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Page last updated at 07:20 GMT, Wednesday, 24 December 2008
Today: Wednesday 24 December 2008

PLEASE NOTE: We are unable to offer transcripts for our programme interviews. Today is broadcast live and the running order is subject to change.

Archbishop Desmond Tutu has said he is ashamed of South Africa for failing to take stronger action against Robert Mugabe. An investment manager who lost millions in the Bernard Madoff fraud scandal has been found dead in his New York office. And we return to Watford to discuss the economic downturn.

A proposal from former minister Chris Leslie would see councils offering mortgages to those having trouble getting them from banks and building societies. He says the scheme could help to close the gap in mortgage lending left by the struggling banking sector without risking council-tax payers' money.

GP and women's health expert Dr Sarah Jarvis has attacked a pilot scheme that would allow pharmacists to give women the contraceptive pill without a prescription, saying it would not reduce the number of unwanted pregnancies in the UK.

Army officers in the West African state of Guinea have staged a coup attempt, but civilian and military leaders say they failed to overthrow the government. Alex Vines, head of the Africa Programme at Chatham House, says the instability could impact heavily on the whole region, and on UK and US business interests in the country.

In all, 135 British troops have been killed in Afghanistan since 2001. The latest funeral will be for that of the 27-year-old Damian Davies, a former Royal Marine. The Rev David Wiley, chaplain of Royal Marines' 3 Commando Brigade in Helmand reflects on Christmas in Afghanistan.

Sports news with Rob Bonnet.

Following the Archbishop of Canterbury's comment on this programme that it "wouldn't be the end of the world" if the established church were to disappear, the Bishop of Liverpool highlighted the role played by Anglican Church in inner cities on Thought for the Day. The Bishop returns with religious commentator Theo Hobson to discuss the purpose served by the Church.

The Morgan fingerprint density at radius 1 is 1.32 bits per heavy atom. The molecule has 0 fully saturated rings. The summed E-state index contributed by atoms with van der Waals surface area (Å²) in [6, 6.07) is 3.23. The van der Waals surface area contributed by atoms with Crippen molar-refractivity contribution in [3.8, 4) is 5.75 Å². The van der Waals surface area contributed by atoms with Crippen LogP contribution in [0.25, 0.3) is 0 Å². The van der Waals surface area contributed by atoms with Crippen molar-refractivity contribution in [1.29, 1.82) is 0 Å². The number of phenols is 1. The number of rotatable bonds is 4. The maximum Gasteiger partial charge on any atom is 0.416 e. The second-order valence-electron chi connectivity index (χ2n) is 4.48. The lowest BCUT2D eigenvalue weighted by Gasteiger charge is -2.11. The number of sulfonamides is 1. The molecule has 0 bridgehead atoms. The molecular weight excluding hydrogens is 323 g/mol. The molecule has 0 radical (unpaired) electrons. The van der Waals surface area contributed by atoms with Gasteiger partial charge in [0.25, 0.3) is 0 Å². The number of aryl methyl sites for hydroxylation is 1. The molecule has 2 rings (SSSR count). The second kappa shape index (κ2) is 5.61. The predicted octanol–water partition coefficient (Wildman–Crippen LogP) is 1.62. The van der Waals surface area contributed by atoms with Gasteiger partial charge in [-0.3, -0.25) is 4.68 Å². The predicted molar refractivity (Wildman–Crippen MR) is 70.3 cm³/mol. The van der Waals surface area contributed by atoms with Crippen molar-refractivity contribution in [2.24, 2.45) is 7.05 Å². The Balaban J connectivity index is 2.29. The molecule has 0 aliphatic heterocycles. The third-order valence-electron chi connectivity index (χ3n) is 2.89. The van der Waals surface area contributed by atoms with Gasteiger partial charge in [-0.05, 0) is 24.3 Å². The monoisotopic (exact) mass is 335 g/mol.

A French investment manager who put money into Bernard Madoff's scheme has committed suicide in his New York office. Matthew Price reports from New York on the death.

Today's papers.

A Christian website has mounted a campaign against what it claims is a surreptitious attempt to change the words of Christmas carols to make them more politically correct. Ship of Fools claims that a sinister campaign to change the public perception of Christmas lies behind the stripping of gender specific words from some of the nation's favourite carols. Religious Affairs Correspondent Robert Pigott has been studying the corrected lyrics.

Thought for the day with Cardinal Cormac Murphy O'Connor

The newspaper industry has seen dramatic changes over the last year as a result of the economic downturn, with huge cuts in both editorial staff and resources across a number of papers. Alan Rusbridger, editor of The Guardian and Andreas Whittam Smith, the first editor of The Independent, discuss what 2009 might have in store.

The Today programme has reconvened a group of ordinary consumers from Watford to discuss how they see the next year unfolding. Six of the original 12, who met John Humphrys back in October, discuss how they see the economic downturn unfolding in 2009.

There's been another voting shambles on Strictly Come Dancing - this time on its pre-recorded Christmas special. Why does it keep going wrong? Professor John Curtice is an expert on voting and has some sage advice for the producers of the BBC One show.

Sports news with Rob Bonnet.

Archbishop Desmond Tutu has said the international community should consider using force to get rid of the Zimbabwean leader, President Mugabe. The Nobel peace-prize winner and veteran of the anti-apartheid struggle says South Africa has lost the moral high ground and betrayed its legacy of freedom by failing to take firm action against Mr Mugabe.

BBC correspondent Aleem Maqbool has reached Bethlehem, having retraced the journey made by Joseph and Mary 2,000 years ago. And he's gone through a few donkeys along the way.

Business news with Nick Cosgrove

2008 has been a year in which the economy has dominated the news. The question is how the UK gets out of the economic mess in 2009. The government's approach so far has been to borrow and try to get us to keep spending. But is that right? Jim O'Neill, the chief economist at Goldman Sachs, thinks the theory may be correct - but that it does not go far enough- while economist Liam Halligan calls it a 'giant Ponzi scheme'.

British troops in Iraq are preparing for their last Christmas in Basra, as the forces will withdraw by July next year. There are currently more than 4000 soldiers in southern Iraq. Caroline Wyatt speaks to two of them, a father and son in the Queen's Royal Hussars.

US President-elect Barack Obama has been photographed on holiday showing off his muscly torso, as have many other world leaders, including Tony Blair, Nicolas Sarkozy and Vladimir Putin. Cognitive Neuropsychologist Dr David Lewis and political commentator Tony Howard consider the importance of physique to a politician or businessman.


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